TTC: The Bubble of Hope

I’m really pleased to be welcoming Becky to the blog today. Like many of you reading this she’s recently married and in the early stages of trying for a baby. Unlike most, Becky is aware that she has a genetic condition that makes the business of having a baby rather more complicated than normal. She’s speaks of the risk of Fragile X Syndrome and the sad possibility that she may need to consider a termination.

When I was in my late teens and early twenties, I used to view with pity those women who panicked about getting married and having children before they turned 30. How silly, I thought, to plan their lives around one birthday, or see it as some kind of failure if they didn’t manage these things ‘on time’.

When I was in my early twenties, I found out that I had a genetic condition. Some genetic conditions are fairly straightforward – you either have it, or you are a carrier. In some ways, I view myself as a carrier, but it’s a little more complicated than that. I have what is called a ‘premutation’ of one section of one of my X chromosomes. If I pass that chromosome onto a child (instead of my other, healthy chromosome) then the child may also have a ‘premutation’, or there is a 30% chance of it mutating further into ‘full mutation’ which would mean that child has Fragile X Syndrome. It is a little known syndrome, and yet surprisingly common and accounts for an awful lot of severe developmental delays and learning difficulties, particularly in boys. This news didn’t overly alarm me – I had years and years to work out what to do, and I was single at the time and not exactly broody. Only then I also found out that women who had the premutation were prone to ‘premature ovarian failure’ – ie I am likely to have early menopause and was advised to try and start a family before I was 30. Great. Suddenly those women seemed a little less pathetic!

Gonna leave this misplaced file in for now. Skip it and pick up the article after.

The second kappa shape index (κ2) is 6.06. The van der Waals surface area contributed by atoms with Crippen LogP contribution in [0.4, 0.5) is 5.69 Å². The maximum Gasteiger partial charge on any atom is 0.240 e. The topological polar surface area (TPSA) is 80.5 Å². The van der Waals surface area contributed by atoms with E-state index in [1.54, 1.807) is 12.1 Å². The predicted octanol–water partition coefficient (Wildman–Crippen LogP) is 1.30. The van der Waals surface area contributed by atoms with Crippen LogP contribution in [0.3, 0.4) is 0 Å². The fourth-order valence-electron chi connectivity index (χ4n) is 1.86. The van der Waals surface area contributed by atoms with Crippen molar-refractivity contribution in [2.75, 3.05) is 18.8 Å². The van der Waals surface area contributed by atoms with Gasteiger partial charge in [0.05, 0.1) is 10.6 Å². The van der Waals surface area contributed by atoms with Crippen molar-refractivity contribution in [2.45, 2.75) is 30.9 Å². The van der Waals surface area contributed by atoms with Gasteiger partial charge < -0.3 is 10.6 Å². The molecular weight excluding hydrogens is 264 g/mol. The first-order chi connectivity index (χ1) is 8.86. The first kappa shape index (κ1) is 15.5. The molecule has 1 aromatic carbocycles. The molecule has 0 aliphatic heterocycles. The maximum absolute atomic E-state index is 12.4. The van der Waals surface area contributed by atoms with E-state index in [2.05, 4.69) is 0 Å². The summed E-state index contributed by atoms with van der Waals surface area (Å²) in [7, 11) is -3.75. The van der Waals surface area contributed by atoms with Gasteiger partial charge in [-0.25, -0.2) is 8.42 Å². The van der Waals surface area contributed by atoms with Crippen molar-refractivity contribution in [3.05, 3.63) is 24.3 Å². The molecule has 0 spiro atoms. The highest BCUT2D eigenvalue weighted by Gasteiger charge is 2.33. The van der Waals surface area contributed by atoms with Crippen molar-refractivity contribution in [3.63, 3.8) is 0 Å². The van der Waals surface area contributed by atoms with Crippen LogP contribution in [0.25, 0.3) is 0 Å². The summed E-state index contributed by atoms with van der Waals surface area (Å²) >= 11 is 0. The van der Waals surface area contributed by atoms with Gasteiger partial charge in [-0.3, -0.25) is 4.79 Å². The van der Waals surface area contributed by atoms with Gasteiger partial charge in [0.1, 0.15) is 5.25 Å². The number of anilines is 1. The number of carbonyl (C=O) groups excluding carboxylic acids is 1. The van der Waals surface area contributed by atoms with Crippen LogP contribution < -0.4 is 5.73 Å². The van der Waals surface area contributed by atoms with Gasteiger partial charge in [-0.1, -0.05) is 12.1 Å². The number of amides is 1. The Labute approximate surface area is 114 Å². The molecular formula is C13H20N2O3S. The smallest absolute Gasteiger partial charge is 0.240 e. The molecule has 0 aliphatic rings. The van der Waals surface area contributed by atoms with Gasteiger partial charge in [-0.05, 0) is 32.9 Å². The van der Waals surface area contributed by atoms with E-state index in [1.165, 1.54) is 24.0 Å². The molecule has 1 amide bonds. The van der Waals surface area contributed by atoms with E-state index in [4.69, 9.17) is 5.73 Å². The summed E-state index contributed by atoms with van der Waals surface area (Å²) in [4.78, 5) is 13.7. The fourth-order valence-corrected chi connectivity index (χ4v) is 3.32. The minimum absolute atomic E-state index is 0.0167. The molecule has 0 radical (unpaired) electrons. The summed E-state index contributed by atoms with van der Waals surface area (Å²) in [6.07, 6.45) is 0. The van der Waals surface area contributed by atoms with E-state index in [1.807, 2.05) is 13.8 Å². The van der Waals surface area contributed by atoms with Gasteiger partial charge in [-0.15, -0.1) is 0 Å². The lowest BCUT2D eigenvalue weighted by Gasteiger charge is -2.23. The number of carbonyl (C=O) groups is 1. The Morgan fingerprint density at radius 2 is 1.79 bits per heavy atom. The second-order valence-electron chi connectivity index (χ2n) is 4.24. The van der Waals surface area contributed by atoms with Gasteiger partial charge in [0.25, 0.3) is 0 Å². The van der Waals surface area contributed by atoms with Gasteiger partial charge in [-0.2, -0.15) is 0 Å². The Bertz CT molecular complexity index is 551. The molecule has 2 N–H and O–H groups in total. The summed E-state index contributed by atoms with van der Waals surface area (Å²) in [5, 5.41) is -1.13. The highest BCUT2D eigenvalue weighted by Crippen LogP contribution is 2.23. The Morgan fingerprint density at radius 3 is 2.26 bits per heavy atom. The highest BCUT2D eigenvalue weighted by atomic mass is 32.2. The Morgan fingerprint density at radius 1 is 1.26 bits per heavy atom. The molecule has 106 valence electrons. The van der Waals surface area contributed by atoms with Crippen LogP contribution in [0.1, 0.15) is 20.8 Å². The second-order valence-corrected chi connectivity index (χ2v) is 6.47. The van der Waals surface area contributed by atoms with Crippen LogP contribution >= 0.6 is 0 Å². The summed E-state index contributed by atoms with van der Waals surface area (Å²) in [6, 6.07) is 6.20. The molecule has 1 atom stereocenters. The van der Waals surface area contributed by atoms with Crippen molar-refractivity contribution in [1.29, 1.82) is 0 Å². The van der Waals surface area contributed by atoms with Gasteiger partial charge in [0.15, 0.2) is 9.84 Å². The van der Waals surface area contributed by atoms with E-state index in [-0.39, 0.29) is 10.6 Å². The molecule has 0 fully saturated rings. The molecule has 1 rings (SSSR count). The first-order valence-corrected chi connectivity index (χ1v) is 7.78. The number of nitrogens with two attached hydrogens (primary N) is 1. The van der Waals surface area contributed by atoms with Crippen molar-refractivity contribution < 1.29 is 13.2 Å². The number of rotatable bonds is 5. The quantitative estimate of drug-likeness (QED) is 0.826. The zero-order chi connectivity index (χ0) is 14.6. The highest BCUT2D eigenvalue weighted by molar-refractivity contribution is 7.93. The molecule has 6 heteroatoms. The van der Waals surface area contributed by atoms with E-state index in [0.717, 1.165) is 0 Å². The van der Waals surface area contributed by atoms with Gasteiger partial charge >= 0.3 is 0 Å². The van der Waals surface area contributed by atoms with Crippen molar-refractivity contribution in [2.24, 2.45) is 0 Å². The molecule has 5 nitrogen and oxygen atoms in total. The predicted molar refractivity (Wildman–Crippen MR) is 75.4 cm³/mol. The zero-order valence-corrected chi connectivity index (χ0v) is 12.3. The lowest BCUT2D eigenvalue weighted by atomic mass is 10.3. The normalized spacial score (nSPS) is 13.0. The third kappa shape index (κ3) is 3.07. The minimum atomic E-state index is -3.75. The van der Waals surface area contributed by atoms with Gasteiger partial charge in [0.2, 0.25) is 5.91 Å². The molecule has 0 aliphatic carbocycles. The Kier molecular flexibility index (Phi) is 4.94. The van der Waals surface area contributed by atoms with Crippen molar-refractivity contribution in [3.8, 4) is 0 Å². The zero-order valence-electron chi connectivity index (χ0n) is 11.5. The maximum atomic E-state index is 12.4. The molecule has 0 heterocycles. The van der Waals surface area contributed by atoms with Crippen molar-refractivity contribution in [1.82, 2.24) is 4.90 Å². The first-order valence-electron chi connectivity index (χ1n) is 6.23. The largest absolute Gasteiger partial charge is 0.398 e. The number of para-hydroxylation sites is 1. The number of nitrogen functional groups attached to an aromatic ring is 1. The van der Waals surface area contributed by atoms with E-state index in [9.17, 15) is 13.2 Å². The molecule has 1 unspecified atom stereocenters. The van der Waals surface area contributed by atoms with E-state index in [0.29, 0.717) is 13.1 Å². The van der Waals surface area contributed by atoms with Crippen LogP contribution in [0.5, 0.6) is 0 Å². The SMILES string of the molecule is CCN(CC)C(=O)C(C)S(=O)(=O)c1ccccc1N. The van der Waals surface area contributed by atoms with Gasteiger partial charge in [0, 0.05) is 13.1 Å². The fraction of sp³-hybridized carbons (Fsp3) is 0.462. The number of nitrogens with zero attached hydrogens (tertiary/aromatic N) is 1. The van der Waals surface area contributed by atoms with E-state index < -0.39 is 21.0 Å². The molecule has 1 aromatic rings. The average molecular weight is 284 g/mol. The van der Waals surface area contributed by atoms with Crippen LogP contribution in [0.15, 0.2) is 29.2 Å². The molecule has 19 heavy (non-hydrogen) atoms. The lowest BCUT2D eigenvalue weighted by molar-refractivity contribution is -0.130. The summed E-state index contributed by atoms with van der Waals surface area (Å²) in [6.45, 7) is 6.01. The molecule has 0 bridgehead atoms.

Fragile X Syndrome | Trying to conceive with a genetic condition | TTC | Riding the Stork, a UK mummy and baby blogImage credit

Fast forward a few years, and I meet and marry an amazing man. Before we even got married, we decided that we would like to start trying to a baby in 2013. We have both been getting increasingly broody, but have patiently waited and also discussed the genetic issues with our GP and have since had an appointment with a genetic councillor. We were given the following options: